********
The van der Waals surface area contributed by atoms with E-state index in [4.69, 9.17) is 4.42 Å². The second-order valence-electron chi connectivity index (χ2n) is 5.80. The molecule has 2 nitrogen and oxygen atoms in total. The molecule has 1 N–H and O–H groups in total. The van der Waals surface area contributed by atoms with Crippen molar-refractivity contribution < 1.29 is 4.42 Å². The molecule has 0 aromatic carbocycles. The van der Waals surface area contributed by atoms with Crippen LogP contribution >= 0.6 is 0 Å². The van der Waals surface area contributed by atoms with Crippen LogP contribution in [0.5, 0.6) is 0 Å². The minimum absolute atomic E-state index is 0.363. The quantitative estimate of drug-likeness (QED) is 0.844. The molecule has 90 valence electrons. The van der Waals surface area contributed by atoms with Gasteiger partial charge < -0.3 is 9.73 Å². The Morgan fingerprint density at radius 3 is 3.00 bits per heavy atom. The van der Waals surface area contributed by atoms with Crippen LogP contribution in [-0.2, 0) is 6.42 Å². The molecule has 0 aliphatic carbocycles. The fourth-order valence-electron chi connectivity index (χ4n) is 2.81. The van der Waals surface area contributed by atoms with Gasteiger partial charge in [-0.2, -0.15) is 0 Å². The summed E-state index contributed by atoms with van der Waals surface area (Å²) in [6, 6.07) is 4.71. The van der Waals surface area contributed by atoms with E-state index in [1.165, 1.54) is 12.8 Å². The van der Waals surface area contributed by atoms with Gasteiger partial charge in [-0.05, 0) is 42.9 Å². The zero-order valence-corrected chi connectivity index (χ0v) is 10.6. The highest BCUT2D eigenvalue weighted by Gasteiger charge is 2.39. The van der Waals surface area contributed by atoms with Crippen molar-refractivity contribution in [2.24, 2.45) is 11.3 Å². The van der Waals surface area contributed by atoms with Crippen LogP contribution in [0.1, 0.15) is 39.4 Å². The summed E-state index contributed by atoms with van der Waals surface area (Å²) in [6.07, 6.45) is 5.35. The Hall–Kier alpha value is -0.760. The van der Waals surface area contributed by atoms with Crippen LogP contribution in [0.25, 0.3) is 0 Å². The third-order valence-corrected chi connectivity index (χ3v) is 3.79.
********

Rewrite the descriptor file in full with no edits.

The van der Waals surface area contributed by atoms with E-state index in [4.69, 9.17) is 4.42 Å². The second-order valence-electron chi connectivity index (χ2n) is 5.80. The molecule has 2 nitrogen and oxygen atoms in total. The molecule has 1 N–H and O–H groups in total. The van der Waals surface area contributed by atoms with Crippen molar-refractivity contribution < 1.29 is 4.42 Å². The molecule has 0 aromatic carbocycles. The van der Waals surface area contributed by atoms with Crippen LogP contribution >= 0.6 is 0 Å². The van der Waals surface area contributed by atoms with Crippen LogP contribution in [0.5, 0.6) is 0 Å². The minimum absolute atomic E-state index is 0.363. The quantitative estimate of drug-likeness (QED) is 0.844. The molecule has 90 valence electrons. The van der Waals surface area contributed by atoms with Gasteiger partial charge < -0.3 is 9.73 Å². The Morgan fingerprint density at radius 3 is 3.00 bits per heavy atom. The van der Waals surface area contributed by atoms with Crippen LogP contribution in [-0.2, 0) is 6.42 Å². The molecule has 0 aliphatic carbocycles. The fourth-order valence-electron chi connectivity index (χ4n) is 2.81. The van der Waals surface area contributed by atoms with Gasteiger partial charge in [-0.2, -0.15) is 0 Å². The summed E-state index contributed by atoms with van der Waals surface area (Å²) in [6, 6.07) is 4.71. The van der Waals surface area contributed by atoms with E-state index in [1.165, 1.54) is 12.8 Å². The van der Waals surface area contributed by atoms with Gasteiger partial charge in [-0.05, 0) is 42.9 Å². The zero-order valence-corrected chi connectivity index (χ0v) is 10.6. The highest BCUT2D eigenvalue weighted by Gasteiger charge is 2.39. The van der Waals surface area contributed by atoms with Crippen molar-refractivity contribution in [2.24, 2.45) is 11.3 Å². The van der Waals surface area contributed by atoms with Crippen LogP contribution in [0.1, 0.15) is 39.4 Å². The summed E-state index contributed by atoms with van der Waals surface area (Å²) in [6.07, 6.45) is 5.35. The Hall–Kier alpha value is -0.760. The van der Waals surface area contributed by atoms with Crippen LogP contribution in [0.25, 0.3) is 0 Å². The third-order valence-corrected chi connectivity index (χ3v) is 3.79.